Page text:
2002 Lincoln LS--haunted?

Recently, wife and I inherited her dad’s 2002 LS (8 cyl). Beautiful car, just turned over 60,000 mi. However, we’ve had a series of problems. First, engine ran rough and then wouldn’t start. Mechanic traced to bad fuel pump and replaced it and the fuse it blew. Car started and ran fine for a couple of days, but started running rough again. Mechanic said code was to #6 misfire, replaced ignition coil and plug. I drove it for a couple of days and engine problem returned–this time traced to #3 misfire, replaced that cyl’s coil/plug. I’ve had it back again for a couple days and the same engine symptoms have returned, and I suspect another coil assy. needs replacing.

(Also during this same period, had a problem with the electric steering adjustment motor–went inoperable, had to be replaced–and the rear passenger window cable came off its track, and the passenger air bag “not working” light came on. Hence the “haunted” suspicion.)

One possibly relevant fact. After my father-in-law died and before the estate was settled, the car wasn’t being used much. In particular, it sat practically the entire winter outdoors, in SE Michigan where we live. Mechanic didn’t get it 'til late March of this year.

So, my question: is there something about the ignition coil assemblies in this car that cause them all to go bad at around the same time? Is there something magic about the 60,000 mile mark? Could the lengthy period of not driving it have caused this problem? Should I get the rest of the coil assys. replaced?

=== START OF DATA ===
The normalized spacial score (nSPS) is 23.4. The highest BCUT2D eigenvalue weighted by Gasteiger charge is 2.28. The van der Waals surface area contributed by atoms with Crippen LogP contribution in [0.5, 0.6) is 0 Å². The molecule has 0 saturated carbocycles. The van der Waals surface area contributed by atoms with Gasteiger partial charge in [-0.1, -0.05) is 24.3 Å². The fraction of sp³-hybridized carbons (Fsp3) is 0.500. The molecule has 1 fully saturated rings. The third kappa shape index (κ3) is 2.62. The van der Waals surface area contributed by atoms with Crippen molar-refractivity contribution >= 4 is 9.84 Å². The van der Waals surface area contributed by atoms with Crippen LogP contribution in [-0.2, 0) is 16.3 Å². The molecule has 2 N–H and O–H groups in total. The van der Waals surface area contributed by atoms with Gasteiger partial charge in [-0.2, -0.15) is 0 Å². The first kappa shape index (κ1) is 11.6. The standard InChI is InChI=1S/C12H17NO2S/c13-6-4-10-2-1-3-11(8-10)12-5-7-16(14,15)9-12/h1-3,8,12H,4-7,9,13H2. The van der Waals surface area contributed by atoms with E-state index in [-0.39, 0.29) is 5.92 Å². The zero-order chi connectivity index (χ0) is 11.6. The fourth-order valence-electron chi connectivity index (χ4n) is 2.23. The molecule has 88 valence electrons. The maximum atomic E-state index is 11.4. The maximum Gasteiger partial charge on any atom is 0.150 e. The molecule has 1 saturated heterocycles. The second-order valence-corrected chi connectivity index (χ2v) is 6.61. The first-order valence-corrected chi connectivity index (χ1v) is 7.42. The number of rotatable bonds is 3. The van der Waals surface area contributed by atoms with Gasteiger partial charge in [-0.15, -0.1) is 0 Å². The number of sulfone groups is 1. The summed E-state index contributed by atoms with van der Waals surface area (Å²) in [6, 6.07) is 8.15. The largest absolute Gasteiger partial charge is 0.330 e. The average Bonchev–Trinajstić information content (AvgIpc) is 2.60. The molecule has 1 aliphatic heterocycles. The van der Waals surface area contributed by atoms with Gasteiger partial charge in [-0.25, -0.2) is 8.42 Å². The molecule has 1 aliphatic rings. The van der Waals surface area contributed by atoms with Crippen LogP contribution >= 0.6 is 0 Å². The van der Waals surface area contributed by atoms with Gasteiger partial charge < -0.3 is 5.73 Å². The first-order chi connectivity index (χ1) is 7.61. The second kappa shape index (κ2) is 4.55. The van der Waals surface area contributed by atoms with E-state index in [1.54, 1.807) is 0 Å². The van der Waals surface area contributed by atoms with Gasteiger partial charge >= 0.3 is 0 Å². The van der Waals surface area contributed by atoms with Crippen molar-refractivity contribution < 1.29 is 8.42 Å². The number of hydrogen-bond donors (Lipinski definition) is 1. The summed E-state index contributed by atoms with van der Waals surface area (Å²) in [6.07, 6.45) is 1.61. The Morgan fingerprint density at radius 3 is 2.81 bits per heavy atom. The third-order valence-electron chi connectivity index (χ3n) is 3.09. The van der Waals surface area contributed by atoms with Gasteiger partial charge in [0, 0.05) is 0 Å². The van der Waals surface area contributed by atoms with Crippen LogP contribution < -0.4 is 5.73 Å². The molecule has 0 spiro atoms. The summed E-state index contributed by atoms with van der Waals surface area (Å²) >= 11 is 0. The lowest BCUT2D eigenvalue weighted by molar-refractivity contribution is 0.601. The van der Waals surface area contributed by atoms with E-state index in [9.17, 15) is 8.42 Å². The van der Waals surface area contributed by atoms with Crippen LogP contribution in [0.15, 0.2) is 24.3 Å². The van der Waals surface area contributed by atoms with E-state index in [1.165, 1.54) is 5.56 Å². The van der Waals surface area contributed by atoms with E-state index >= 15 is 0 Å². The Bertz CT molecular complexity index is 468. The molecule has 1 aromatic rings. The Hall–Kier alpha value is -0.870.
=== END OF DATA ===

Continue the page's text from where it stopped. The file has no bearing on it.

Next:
Thanks for any tips.

John S.

The LS is a very good car to drive, but they do have some known problems, and it sounds like you’ve hit most of them.
COP (Coil On Plug) failure is famous on these cars. Ford has a TSB out indicating that there are two problems. One is an internal problem with the epoxy inside the coil assembly. The other is that they can be killed by oil leaking into the spark plug wells due to bad valve cover gaskets. There are redesigned valve cover gaskets available now that last much longer. The new rev D and rev E coils also last longer.
I would replace all of the coils and plugs. Many LS owners now do this every 50K to 100K miles.
I haven’t heard many complaints about the steering wheel adjust motors.
Problems with the window regulators failing are also famous on this car. The plastic parts that hold the cables to the brackets that hold the window get old and crack.
SRS problems are also famous. The two main (and almost only) causes are the clockspring and the connector under the driver’s seat. The airbag light will flash out a two digit code at start up. This code will say which of the two problems you have. What is yours flashing?

Thanks–very helpful. I’ll check out the SRS code next time I start it and provide that information.

Just offhand, these car problems sound like they’re due to lack of maintenance and sitting for an extended spell.

Not changing the fuel filter regularly can kill a fuel pump as can sitting for an extended spell. With old gasoline the pump often has a tendency to seize up and won’t last long when put back in use.
I would sincerely hope the fuel filter was changed at the time of pump replacement. If not, the new pump may go south.

Old spark plugs, moisture in the plug boot wells, etc. can cause coil failures also. No coil should ever be changed without installing new plugs. You might contact the Ford dealer about the coils. My memory is fuzzy on this but I think Ford extended the warranty on coils to 100k miles so maybe this could be a freebie or possibly a reimbursement, at least up to a point.

The LS is a good car though.

Thanks. New plugs were installed with each of the two new coils already installed. Dunno about the fuel filter–not noted on the repair slip, but I’ll ask.